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One of Norway’s richest men Tom Hagen denies killing his wife

One of Norway’s richest men Tom Hagen denies killing his wife

One of Norway’s richest men has denied murdering his wife and faking her kidnapping after he was arrested on Tuesday.  Property tycoon Tom Hagen, 70, ‘forcefully maintains that he had nothing to do with’ the disappearance of his wife Anne-Elisabeth Hagen in 2018, his lawyer said.  A pre-nuptial agreement made in 1987 shows that Anne-Elisabeth

One of Norway’s richest men has denied murdering his wife and faking her kidnapping after he was arrested on Tuesday. 

Property tycoon Tom Hagen, 70, ‘forcefully maintains that he had nothing to do with’ the disappearance of his wife Anne-Elisabeth Hagen in 2018, his lawyer said. 

A pre-nuptial agreement made in 1987 shows that Anne-Elisabeth was entitled to only £15,000 of his £156million fortune along with a plot of land and a Citroen car if the couple divorced. 

However, lawyers say the agreement was so lopsided that it might have been ‘ripped apart’ by a court – prompting claims that Hagen might have killed her to avoid a large payout. 

Norwegian property tycoon Tom Hagen (pictured) was arrested on Tuesday

Norwegian police have arrested property tycoon Tom Hagen on suspicion of 'murder or complicity in the murder' of his wife Anne-Elisabeth (above)

Norwegian property tycoon Tom Hagen (pictured left) has denied ‘murder or complicity in the murder’ of his wife Anne-Elisabeth (pictured right), who disappeared in 2018

According to public broadcaster NRK, the marriage agreement stated that Hagen’s fortune remained his separate property and would not be split if they divorced.   

All she would receive is a ‘cabin plot’ north of Oslo, 200,000 kroner (£15,000) in cash and a Citroen BX or a car of equivalent quality.  

Hagen, the second-oldest in a farming family of 12 children, first struck it rich in the property business in the late 1980s and founded electric company Elkraft in 1992.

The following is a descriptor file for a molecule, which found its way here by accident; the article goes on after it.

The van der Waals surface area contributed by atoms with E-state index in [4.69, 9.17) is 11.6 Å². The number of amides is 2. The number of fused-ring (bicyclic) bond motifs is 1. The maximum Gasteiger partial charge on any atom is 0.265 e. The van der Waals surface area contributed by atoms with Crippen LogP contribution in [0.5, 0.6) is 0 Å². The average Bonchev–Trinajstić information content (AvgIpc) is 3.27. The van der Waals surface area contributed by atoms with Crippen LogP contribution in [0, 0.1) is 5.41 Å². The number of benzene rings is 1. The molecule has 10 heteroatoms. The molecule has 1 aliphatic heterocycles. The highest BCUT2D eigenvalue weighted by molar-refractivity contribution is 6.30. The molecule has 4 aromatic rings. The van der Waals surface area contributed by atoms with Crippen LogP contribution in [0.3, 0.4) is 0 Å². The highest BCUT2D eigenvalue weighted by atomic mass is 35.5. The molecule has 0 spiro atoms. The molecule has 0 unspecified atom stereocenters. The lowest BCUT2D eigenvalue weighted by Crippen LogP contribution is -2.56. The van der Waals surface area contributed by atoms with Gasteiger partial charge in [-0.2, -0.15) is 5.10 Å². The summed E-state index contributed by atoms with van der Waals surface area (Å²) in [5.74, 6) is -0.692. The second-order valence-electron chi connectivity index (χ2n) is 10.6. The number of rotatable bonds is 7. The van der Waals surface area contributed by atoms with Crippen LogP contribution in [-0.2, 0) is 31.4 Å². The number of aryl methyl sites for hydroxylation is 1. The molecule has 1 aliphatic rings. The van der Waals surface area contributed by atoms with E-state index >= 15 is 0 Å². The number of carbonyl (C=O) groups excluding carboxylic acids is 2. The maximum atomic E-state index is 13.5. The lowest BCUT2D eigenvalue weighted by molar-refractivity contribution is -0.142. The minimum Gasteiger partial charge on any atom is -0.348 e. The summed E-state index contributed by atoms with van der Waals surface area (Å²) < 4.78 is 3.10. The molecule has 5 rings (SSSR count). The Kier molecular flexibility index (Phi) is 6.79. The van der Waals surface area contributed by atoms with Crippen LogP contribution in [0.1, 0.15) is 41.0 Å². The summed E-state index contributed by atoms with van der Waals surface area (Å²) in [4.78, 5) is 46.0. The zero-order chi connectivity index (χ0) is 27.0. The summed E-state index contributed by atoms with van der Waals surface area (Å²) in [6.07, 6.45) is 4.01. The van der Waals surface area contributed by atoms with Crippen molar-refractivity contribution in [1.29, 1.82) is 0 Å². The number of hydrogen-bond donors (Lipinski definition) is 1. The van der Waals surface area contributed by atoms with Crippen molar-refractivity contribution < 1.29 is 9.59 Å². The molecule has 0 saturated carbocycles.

He founded electric company Elkraft in 1993 and currently holds a 70 per cent stake in the firm, which operates throughout Scandinavia. 

His fortune is estimated at around 1.9billion Norwegian kroner (£156million), making him one of the 200 richest men in Norway.  

The agreement says that ‘all that Tom Hagen acquires in the future either by inheritance, gift, salary or return, or otherwise, belongs to his peculiar property’. 

In addition, the agreement was amended in 1993 to give Tom Hagen control over a property that Anne-Elisabeth had inherited from, her parents.  

A Norwegian police investigator and a police dog at Tom Hagen's home in Lorenskog yesterday after the property tycoon was arrested

A Norwegian police investigator and a police dog at Tom Hagen’s home in Lorenskog yesterday after the property tycoon was arrested 

A masked investigator is seen through the window yesterday during a search of Tom Hagen's home near Oslo

A masked investigator is seen through the window yesterday during a search of Tom Hagen’s home near Oslo

Policemen search Tom Hagen's workplace in the Futurum building in Lorenskog yesterday

Policemen search Tom Hagen’s workplace in the Futurum building in Lorenskog yesterday

Lawyers told Norwegian media that the agreement was so extraordinary that it may well have been thrown out by a court if they divorced.